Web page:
Officers should welcome the use of body cameras

We received good news this week that the Ohio State Highway Patrol is finalizing plans in the purchase of officer body cameras.

We are pleased to see the new programs that will enhance transparency in law enforcement take shape. The Ohio State Highway patrol will pay $15 million over five years from its budget to arm all 1,500 troopers statewide with body cameras by next May. The new cameras also should strengthen police-community relations as many in communities large and small have appealed for body camera use for years now. Ohio Gov. Mike DeWine has supported the measure.

The $15 million also will fund distribution and installation of 1,221 in-car systems that will synchronize the new cameras with existing dashboard and rear-seat cameras in use by Ohio troopers for 20 years.

It seems that our elected officials, administration and law enforcement leadership have welcomed the idea of body camera usage. Now, we can only hope that the officers wearing the cameras also will welcome and embrace their use, treating the cameras not with disdain or fear, but with eagerness to create more transparency for the public.

Frankly, it’s no secret that we are in an era where virtually anything can be caught on camera at any time. For that reason (and many others), we believe body camera usage is even increasingly more critical.

Videos captured in police-involved shootings, use of force and aggression displayed against officers have played pivotal roles in criminal and administrative investigations, as well as training scenarios. They should be welcomed as an effective tool to expose areas of concern in police work.

In announcing Ohio’s plan last week, DeWine described the cameras as “like an impartial, first-person account of every interaction with the public, every arrest and every traffic stop.”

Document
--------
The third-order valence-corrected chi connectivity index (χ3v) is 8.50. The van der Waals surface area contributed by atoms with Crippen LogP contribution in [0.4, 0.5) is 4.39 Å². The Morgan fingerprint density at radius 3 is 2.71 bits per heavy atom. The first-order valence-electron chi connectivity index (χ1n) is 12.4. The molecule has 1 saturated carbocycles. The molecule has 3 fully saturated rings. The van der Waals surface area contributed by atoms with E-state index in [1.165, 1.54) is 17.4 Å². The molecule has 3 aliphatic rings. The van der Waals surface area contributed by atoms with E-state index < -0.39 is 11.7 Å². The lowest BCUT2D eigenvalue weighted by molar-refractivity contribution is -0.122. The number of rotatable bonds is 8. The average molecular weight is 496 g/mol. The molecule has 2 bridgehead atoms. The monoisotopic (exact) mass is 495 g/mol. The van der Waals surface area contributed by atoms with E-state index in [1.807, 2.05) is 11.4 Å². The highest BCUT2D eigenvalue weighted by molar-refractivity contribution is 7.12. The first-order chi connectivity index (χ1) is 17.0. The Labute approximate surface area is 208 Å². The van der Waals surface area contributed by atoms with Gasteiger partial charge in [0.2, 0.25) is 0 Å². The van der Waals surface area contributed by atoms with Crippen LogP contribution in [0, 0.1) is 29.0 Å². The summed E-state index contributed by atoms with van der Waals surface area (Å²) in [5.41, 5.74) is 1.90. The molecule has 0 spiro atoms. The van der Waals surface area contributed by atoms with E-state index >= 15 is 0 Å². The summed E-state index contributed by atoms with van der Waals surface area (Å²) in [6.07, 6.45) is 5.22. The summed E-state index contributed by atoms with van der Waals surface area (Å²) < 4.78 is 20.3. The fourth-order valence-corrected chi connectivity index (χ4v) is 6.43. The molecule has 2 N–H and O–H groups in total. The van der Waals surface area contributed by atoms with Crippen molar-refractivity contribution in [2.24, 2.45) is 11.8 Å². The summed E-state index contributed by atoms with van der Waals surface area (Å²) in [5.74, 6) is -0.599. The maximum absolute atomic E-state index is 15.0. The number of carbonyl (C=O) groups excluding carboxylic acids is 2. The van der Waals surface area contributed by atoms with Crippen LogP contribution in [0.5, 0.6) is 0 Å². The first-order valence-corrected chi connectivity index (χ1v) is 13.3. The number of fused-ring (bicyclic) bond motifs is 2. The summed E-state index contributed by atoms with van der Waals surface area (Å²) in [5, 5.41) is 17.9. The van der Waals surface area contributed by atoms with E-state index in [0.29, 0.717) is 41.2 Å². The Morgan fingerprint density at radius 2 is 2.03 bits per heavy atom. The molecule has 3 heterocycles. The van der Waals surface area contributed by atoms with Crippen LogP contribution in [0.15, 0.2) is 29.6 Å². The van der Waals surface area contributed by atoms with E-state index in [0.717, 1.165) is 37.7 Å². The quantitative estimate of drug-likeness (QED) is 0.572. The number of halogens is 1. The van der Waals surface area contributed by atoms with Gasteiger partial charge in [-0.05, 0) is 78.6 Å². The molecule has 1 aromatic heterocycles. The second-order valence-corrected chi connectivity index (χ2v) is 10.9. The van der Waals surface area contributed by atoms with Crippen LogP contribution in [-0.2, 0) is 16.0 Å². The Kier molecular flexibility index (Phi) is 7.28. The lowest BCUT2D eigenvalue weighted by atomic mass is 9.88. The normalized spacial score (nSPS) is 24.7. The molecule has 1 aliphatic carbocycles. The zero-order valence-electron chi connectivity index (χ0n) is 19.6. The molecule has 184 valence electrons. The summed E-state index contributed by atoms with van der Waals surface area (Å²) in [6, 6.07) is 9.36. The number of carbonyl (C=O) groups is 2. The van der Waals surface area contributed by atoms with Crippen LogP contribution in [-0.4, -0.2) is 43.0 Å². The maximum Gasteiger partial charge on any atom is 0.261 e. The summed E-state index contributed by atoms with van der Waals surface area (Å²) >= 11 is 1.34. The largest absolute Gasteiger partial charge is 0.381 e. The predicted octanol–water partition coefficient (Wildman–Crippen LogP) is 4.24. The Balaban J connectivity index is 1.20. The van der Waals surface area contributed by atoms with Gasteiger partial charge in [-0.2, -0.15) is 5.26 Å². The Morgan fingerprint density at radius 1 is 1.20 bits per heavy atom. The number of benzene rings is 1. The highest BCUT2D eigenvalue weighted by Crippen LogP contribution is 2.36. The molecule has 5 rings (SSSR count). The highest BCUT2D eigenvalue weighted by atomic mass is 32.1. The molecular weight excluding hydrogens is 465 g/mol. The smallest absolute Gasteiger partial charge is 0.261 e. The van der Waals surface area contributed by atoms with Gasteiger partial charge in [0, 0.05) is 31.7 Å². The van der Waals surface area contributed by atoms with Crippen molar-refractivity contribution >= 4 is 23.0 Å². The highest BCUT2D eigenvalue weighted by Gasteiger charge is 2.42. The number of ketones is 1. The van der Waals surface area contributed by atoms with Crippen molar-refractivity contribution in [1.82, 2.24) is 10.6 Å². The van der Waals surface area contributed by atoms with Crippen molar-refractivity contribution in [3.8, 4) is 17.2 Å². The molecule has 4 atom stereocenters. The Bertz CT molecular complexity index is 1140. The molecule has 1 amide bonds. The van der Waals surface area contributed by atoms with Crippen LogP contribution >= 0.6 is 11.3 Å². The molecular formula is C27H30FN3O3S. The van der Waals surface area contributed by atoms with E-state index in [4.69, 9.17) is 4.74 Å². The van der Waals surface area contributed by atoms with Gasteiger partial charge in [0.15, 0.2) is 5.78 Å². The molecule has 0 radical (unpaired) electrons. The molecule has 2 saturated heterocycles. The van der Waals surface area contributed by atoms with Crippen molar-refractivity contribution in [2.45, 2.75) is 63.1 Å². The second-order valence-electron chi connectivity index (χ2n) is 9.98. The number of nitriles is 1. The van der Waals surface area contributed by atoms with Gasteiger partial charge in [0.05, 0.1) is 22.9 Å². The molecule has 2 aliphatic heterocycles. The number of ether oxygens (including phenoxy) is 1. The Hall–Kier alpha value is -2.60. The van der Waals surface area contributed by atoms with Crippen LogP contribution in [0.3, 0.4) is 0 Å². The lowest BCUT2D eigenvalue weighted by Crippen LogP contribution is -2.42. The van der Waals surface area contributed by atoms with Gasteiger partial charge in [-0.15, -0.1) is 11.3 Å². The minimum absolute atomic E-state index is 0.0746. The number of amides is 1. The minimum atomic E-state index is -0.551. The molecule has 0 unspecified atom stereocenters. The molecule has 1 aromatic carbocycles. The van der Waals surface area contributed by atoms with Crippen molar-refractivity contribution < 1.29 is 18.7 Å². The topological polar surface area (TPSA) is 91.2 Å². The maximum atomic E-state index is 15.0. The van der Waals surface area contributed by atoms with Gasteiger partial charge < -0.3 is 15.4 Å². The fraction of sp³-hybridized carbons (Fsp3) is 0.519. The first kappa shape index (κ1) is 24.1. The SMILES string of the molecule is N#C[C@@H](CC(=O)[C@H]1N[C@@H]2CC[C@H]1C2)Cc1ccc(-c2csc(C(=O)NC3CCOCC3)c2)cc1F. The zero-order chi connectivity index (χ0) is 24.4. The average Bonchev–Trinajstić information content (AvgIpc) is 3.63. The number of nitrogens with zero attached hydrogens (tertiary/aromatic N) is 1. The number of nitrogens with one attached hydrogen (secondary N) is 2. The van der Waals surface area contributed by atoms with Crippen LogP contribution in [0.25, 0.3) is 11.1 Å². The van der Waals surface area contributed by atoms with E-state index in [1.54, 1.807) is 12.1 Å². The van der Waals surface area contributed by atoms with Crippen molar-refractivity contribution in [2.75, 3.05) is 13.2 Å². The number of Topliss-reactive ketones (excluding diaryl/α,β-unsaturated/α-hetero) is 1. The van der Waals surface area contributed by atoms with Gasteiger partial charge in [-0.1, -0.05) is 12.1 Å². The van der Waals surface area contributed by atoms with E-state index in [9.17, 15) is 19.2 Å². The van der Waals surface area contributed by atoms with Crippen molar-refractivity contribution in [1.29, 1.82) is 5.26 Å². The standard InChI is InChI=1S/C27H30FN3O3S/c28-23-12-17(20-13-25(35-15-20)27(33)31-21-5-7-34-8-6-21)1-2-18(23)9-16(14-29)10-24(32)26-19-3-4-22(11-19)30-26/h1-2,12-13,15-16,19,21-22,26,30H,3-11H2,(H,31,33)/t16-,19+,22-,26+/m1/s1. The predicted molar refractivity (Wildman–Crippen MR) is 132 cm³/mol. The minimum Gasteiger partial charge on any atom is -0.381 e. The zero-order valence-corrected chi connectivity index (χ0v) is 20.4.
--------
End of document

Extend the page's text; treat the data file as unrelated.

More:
We agree.

Police officer body and cruiser cameras allow police agencies the ability to record their own unalterable evidence of often-heated scenarios as they unfold. Yes, potential exists to be overly scrutinized, but the recordings also provide a response if and when an officer has done his or her job correctly.

Indeed, that really is all anyone should demand and expect. In making the announcement regarding the state trooper body-camera program, Ohio State Highway Patrol Superintendent Richard Fambro said transparency is nothing new to his agency. “The protection of our constitutional and civil rights of people we serve is of paramount concern to the division,” he said.

Bravo! We are excited to see this police agency embrace the use of body cameras as a tool to improve performance of their duties and increase transparency to the public that they serve.

Now we can only hope that more departments who, so far, have not adopted use of the cameras, to move forward with a plan.

As of April, seven states — Colorado, Connecticut, Illinois, Maryland, New Jersey, New Mexico and South Carolina — mandated body cameras for all law enforcement officers statewide, The Associated Press reports.

Achieving a similar goal for Ohio and all the police agencies within it would serve our officers and our public well.


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